I also compared it to a couple of Craftsman’s 180T Overdrive ratchets—full review coming soon. The 3/8-inch drive ratchet has a head width of 1-3/8 inches, with a depth of 1-3/4 inches with a 9/16-inch socket attached. The 1/4-inch drive version has a width of just over an inch and a depth of 1-7/16 inches with a 9/16-inch socket. These ratchets are designed to give an advantage in tight spaces, so a cordless ratchet with a head size that lands between the two is pretty impressive. 

A compact head isn’t all the Insider does to separate itself from the pack. The unique design allowed Milwaukee to change the game with pass-through sockets for a cordless wrench. The included metric socket set spans from 8mm to 21mm with sizes 8mm to 15mm being pass-through sockets. Available SAE sockets range from 5/16-inch to 3/4-inch, with 5/16-inch to 9/16-inch sockets being pass-throughs. I should also mention that the metric socket set that it comes with includes 3/8-inch and 1/4-inch drive anvils so you can use it with regular sockets and a 1/4-inch bit adapter to further bolster its versatility. 

Hank O'Hop

On top of that, the Insider ratchet also has an extended reach with an overall length of 15-1/4 inches. So, what we’re looking at here is a low-profile extended-reach cordless ratchet with pass-through sockets. That’s an awesome package already. It’s also got some impressive performance specs to boot. An operating speed of 350-rpm and a maximum torque rating of 60 ft-lbs makes it a respectable cordless ratchet by any standard. 

It’s really hard to argue with the potential of the Insider, but I’m sure most of you will agree that stats are only relative in a laboratory. Getting greasy is in order to truly gauge what it brings to the table. 

Welcome to the Real World 

The Insider showed up right as I'm converting my 1969 Dodge Charger to a Heidts 4-link at the rear and a Pro-G IFS at the front. As soon as I got the Insider out of the box, I started beating the crap out of it and haven't let off since. I can say, without a shadow of a doubt, that the stats translate to real-world results.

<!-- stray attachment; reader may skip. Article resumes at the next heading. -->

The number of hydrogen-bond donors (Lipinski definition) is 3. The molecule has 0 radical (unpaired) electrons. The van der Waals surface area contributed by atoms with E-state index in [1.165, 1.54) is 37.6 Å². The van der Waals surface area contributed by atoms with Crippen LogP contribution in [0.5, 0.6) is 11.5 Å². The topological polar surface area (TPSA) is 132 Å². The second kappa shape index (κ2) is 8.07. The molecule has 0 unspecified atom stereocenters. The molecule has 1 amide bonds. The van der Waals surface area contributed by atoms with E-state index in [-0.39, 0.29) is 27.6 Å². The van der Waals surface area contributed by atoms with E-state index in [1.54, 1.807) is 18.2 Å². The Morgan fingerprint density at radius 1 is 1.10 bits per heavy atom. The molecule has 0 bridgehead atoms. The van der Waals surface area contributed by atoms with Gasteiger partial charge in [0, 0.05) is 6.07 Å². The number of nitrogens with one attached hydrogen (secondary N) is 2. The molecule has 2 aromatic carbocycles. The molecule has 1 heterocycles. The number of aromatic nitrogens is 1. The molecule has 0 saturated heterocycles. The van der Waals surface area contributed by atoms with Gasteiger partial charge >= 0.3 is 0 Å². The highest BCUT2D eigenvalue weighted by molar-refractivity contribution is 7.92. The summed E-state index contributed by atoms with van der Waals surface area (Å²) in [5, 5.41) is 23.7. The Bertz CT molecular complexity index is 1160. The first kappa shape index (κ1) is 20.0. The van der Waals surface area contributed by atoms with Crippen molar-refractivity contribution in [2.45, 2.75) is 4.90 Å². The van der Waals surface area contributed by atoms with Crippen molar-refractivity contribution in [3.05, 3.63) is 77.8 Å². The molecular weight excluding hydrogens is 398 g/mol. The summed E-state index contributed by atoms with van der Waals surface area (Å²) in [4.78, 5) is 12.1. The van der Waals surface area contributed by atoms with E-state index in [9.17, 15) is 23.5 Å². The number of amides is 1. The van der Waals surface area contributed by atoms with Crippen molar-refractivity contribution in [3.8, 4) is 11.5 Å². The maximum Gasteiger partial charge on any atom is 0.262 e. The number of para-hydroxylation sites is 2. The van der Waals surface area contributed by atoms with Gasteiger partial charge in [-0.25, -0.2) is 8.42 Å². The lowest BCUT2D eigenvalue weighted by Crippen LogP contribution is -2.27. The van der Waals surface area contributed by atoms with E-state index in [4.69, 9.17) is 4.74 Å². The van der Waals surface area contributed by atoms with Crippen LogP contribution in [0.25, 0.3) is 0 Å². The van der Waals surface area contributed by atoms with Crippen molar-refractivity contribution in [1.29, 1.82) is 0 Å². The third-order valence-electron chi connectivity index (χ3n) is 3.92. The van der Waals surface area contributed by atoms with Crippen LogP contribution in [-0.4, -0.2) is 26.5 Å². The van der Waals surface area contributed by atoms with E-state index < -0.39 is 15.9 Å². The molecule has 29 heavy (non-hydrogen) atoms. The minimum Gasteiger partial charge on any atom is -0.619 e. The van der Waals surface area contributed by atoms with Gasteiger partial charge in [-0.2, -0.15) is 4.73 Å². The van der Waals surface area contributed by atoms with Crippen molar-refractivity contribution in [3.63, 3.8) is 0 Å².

The Insider’s low-profile head, impressive performance, and pass-through sockets really do make this cordless ratchet stupid-good. It's made light work of tedious jobs that I hate doing, totally transforming the mindset I approach projects with from hereon. That’s huge. 

Hank O'Hop

The first job I used it to do was to drop the fuel tank out of my car so I could get to work on the 4-link conversion. The bolts that the tank hangs on are exceptionally long, and there's not a whole lot of space for work. It's a total pain in the neck. Usually, it takes a stubby combination wrench and a ton of patience to work through. The Insider ratchet got it done in a hurry with the pass-through 9/16-inch socket.

Another situation where the Insider really flexed its worth is when removing the starter from the engine. Thanks to the headers, it’s a pretty annoying task. Usually, it's a whole song and dance with yet another stubby wrench on the bottom bolt that takes way longer than it should to remove. It’s easy to lose your mind as you’re swapping the wrench around from side to side while your hand cramps up and claustrophobia sets in. The Insider got right in there and saved me from my personal Hell.